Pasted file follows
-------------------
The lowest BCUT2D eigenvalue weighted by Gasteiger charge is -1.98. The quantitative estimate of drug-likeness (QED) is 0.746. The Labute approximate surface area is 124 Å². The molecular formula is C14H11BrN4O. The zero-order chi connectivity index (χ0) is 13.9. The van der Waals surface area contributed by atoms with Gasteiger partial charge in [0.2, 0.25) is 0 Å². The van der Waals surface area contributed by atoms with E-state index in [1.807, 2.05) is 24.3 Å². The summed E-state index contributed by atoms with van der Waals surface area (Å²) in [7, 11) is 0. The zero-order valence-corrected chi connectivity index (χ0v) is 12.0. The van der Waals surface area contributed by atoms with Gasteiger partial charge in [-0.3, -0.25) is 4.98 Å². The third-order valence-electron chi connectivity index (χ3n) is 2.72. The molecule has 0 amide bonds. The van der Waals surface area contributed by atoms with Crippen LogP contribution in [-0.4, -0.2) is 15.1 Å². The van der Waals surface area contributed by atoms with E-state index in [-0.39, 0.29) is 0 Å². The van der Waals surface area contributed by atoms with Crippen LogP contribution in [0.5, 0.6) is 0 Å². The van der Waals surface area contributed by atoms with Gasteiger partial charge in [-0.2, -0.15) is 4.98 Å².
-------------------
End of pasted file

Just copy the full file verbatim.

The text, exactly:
The lowest BCUT2D eigenvalue weighted by Gasteiger charge is -1.98. The quantitative estimate of drug-likeness (QED) is 0.746. The Labute approximate surface area is 124 Å². The molecular formula is C14H11BrN4O. The zero-order chi connectivity index (χ0) is 13.9. The van der Waals surface area contributed by atoms with Gasteiger partial charge in [0.2, 0.25) is 0 Å². The van der Waals surface area contributed by atoms with E-state index in [1.807, 2.05) is 24.3 Å². The summed E-state index contributed by atoms with van der Waals surface area (Å²) in [7, 11) is 0. The zero-order valence-corrected chi connectivity index (χ0v) is 12.0. The van der Waals surface area contributed by atoms with Gasteiger partial charge in [-0.3, -0.25) is 4.98 Å². The third-order valence-electron chi connectivity index (χ3n) is 2.72. The molecule has 0 amide bonds. The van der Waals surface area contributed by atoms with Crippen LogP contribution in [-0.4, -0.2) is 15.1 Å². The van der Waals surface area contributed by atoms with E-state index in [-0.39, 0.29) is 0 Å². The van der Waals surface area contributed by atoms with Crippen LogP contribution in [0.5, 0.6) is 0 Å². The van der Waals surface area contributed by atoms with Gasteiger partial charge in [-0.2, -0.15) is 4.98 Å².